Alaska Bar Association's Unbundled List Offers Court a Neutral Mechanism for Referrals and SRLs Access to the Limited Scope Help They Need (News 2016)

 

In 2010, the Alaska Bar Association established the country's first Unbundled Section with the dual goal of supporting its members in the development of their practices and expanding access to justice for the public. The section has two primary functions: maintaining a list of unbndled attorneys in a variety of substantive areas, and offering ongoing training and support to its members to maintain high qaulity and ethical unbundled services. The Bar sponsored list is part of Alaska's broader ecosystem of access initiatives and offers the state’s self-help center (SHC) an invaluable neutral referral system to guide self-represented litigants seeking discreet advice towards the help they need.  Alaska’s limited scope referral model is an example for other states’ SHCs of how to help self-represented litigants find the limited scope legal help they need while both remaining impartial and maintaining quality control.

Alaska and Massachusetts have been early leaders in offering bar sponsored unbundled lists at SHCs. By using a list of limited scope attorneys maintained by the Alaska Bar Association, Alaska’s SHCs can ethically refer to the bar list, creating what Monica Elkinton, co-chair of the Alaskan Bar’s unbundled section, calls, “a win-win situation” where SRLs get the legal advice they need, and lawyers get clients who have broken down their legal problem into the procedural aspects that need a lawyer and those that a SHC can support. SRLs who can’t afford a full retainer can access discrete advice and be referred back to the SHC for further support.

Elkinton added that the list, “a really great way to offer legal help for those who can’t afford an attorney,” also gives limited scope attorneys “free marketing and a great business model by bringing in new potential clients almost daily.” Working with the Bar to maintain the list of limited scope attorneys also creates both training and quality control measures that ensure unbundling is carried out in an ethical way.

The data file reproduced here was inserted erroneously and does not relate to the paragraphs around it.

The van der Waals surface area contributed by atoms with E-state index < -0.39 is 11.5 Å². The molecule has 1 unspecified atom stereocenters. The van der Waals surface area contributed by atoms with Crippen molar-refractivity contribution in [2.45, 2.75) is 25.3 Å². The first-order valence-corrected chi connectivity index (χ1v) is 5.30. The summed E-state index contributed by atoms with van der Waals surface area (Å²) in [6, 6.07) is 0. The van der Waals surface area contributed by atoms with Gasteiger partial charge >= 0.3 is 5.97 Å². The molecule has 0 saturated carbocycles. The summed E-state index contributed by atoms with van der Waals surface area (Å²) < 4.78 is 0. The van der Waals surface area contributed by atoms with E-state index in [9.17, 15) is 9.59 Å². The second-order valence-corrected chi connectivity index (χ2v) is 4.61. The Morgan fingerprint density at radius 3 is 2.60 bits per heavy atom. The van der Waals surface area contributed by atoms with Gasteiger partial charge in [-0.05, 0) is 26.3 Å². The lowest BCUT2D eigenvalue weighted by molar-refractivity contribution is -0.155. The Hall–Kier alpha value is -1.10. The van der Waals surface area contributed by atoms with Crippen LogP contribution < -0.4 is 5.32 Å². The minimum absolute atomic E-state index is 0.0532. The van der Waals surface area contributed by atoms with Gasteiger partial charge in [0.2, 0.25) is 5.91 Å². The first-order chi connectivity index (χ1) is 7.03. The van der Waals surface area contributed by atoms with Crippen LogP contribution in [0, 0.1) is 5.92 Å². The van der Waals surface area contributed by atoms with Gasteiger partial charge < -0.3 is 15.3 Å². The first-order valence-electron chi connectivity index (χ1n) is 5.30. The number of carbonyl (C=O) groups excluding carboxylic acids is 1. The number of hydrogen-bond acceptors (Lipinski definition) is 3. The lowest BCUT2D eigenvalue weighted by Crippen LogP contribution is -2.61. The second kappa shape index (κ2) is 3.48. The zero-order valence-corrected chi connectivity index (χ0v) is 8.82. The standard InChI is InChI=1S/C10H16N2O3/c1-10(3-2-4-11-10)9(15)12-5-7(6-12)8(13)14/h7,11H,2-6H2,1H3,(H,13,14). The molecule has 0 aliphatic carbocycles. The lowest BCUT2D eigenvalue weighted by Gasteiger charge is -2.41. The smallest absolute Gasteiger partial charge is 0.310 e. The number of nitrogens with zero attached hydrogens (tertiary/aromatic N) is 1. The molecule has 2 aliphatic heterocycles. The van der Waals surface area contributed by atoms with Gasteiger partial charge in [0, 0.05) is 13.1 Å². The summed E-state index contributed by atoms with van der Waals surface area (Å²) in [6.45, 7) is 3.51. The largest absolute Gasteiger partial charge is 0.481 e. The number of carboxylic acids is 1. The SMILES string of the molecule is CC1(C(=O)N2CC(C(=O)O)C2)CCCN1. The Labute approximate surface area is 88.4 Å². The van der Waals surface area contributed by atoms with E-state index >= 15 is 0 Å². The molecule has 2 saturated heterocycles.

Stacey Marz, Director of the Family Law Self-Help Center at the Alaska State Court said that from her perspective, “the unbundled section and its list is an invaluable resource referral for the FLSHC.” She added: “Our customers often cannot afford full representation retainers but can pull together a few hundred dollars to get some discrete help.” 

Because the list is hosted online, shared by the SHC, and referred to by lawyers across Alaska, it is nearly impossible to track the numerical scope of the list’s impact on SRLs access to unbundled services. Elkinton, though, estimates it is very high and said she gets “on average one call a day from the list.” Marz also noted that at the Family Law Self-Help Center, “We refer just about all of our customers to the list and suggest they seek unbundled assistance on specific issues.”

And while unbundled services in Alaska began with family law, the section was founded with broad support from practitioners in a number of substantive areas, and today includes listings in a variety of substantive areas in addition to family law, including business, estate planning, probate, real estate, elder law, personal injury, military, and even criminal. Because the section was founded in close collaboration with the courts, services are also not only offered at the trial court level, but also embraced by the appellate bar and used in conjunction with the Alaska Court’s Appellate Self-Help resources. Finally, in an effort to ensure the consumer may choose the best resolution option for his or her situation, the unbundled attorneys often integrate mediation into their practices.

Alaskan SHCs’ unbundled list and referral protocols is a model other states can replicate to supersede the issue of neutrality, creating a win-win situation where SRLs get the help they need where and when they need it and limited scope lawyers gain client referrals. Elkinton said that the model is a “valuable one other states should consider” and that if a state doesn’t have an unbundled section of the Bar, “offering an option for lawyers to opt-in to the list could generate a similar referral channel.”

For more information about the section, visit the Unbundled Section webpage, which includes materials distributed at meetings and links to CLEs sponsored by the section.